British broadcaster uses Web to battle anti-Americanism 

Anti-Americanism is spreading across the globe. Using myths, disinformation and ignorance, America’s enemies are doing a fair job at defaming our country from both within our borders and abroad.

As Americans we’ve never claimed to be perfect, and like everything else in this world we certainly do have our faults. Fortunately, there are still those who know the truth about our great nation and aren’t swayed by nasty rhetoric. Some of these friends from across the Atlantic have taken to the Internet in America’s defense. is Great Britain’s first political Web television station. The brainchild of Internet entrepreneur Stephan Shakespeare and a group of Britain’s most popular bloggers, it was created to combat the disinformation and biases perpetrated by the mainstream media.

Focused on the rising anti-Americanism, has launched a two-minute video (at that is being distributed across Britain and Europe via e-mail. The broadcast depicts a world without America.

"Through five fictional news reports from the 1950s onwards, it portrays a world dominated by Soviet Russia and warns that much of the world’s prosperity and medical advances would have been lost," Audrey Mullen, of Advocacy Ink, explains.

The opening caption of the video reads: "Imagine a world without America." Then the script runs through a series of five scenes, beginning in 1959.

Dressed in a dinner suit, a man reads: "You are watching the News from London. General Secretary Stalin was in France today to celebrate the 10th anniversary of the liberation of Paris by the Red Army. Organized crowds of young people sang the Soviet anthem as troops marched down the Champs Élysées."

Then a caption appears: "A world without America would be a world with less freedom." Of course, had Hitler prevailed, the French would be speaking German, and the Champs Élysées may have been renamed Adolf Strasse.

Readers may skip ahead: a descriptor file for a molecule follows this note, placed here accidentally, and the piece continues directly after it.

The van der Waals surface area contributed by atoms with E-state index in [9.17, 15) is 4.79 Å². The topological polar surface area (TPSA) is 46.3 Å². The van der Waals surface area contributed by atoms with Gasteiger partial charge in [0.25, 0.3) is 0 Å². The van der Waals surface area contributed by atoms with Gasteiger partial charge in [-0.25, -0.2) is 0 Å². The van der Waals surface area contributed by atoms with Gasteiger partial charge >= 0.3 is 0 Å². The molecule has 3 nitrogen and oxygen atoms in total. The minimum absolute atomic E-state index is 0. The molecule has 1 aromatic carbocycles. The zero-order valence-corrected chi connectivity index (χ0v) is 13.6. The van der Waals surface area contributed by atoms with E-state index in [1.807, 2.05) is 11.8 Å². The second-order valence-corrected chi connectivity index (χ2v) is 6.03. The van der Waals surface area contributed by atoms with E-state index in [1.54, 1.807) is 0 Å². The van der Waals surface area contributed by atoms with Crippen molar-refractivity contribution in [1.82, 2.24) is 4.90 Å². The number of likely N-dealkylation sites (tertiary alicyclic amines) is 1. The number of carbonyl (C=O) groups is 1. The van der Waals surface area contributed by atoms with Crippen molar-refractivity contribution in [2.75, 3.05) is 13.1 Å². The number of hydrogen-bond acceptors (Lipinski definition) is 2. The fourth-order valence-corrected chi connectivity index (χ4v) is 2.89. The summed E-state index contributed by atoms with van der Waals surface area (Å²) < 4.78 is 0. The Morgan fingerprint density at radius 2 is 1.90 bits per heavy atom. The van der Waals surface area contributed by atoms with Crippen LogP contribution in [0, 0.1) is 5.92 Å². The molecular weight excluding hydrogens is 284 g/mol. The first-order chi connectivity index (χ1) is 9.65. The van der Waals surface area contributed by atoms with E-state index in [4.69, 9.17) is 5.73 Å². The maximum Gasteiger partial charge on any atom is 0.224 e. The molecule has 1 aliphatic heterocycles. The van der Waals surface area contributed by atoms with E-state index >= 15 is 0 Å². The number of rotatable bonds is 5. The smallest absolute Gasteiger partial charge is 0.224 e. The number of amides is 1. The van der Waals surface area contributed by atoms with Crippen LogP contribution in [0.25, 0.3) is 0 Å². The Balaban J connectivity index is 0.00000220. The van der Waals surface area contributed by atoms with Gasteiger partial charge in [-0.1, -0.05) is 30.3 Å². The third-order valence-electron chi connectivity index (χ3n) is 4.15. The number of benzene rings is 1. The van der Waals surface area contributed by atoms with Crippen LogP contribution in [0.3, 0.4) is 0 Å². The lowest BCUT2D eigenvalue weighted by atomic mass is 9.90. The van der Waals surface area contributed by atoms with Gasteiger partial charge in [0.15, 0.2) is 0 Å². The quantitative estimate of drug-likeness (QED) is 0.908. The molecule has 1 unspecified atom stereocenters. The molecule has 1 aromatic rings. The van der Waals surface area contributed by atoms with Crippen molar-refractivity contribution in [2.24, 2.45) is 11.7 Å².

Scene two focuses on America’s contribution to medical science as the same presenter is featured in a flower-power suit. The caption reads 1969, and the presenter reports, "Latest data from the British Department of Health show that deaths from polio rose again last year. The hunt for a vaccine continues."

The vignette ends with the words: "A world without America would be a world without many medical advances."

The video rolls on through 1979 ("A world without America would be a world without Israel"), 1989 ("A world without America would be a poorer world") and 1999 ("A world without America would be a world held to ransom by tyrants.") before a collage of America’s many contributions to the world flash on the screen, including:

"A free Afghanistan. Forty percent of the world’s R&D. Free Taiwan. Nylon. Elvis Presley. Air conditioning. The Marshall Plan.South Korea. Democratic Nicaragua. The typewriter. A free Japan. Protection of world trading routes. Jazz."

The video ends with a voice-over intoning: "A world without America: a world with more disease, more poverty, more danger."

Tim Montgomerie, director of, said, "For much of the last 50 years, Europe has benefited from America’s security umbrella and from the dynamism of American enterprise and science."

Yes, America does have its faults. And as I said, we’ve never claimed to be perfect. But as this video points out, America is the greatest force for good around the globe.

Kathleen Antrim is a columnist for The Examiner newspapers, is the author of "Capital Offense," and a correspondent for NewsMax Magazine. She can be heard regularly on Hot Talk 560 KSFO in San Francisco on "The Lee Rodgers and Melanie Morgan Show." For more information go to

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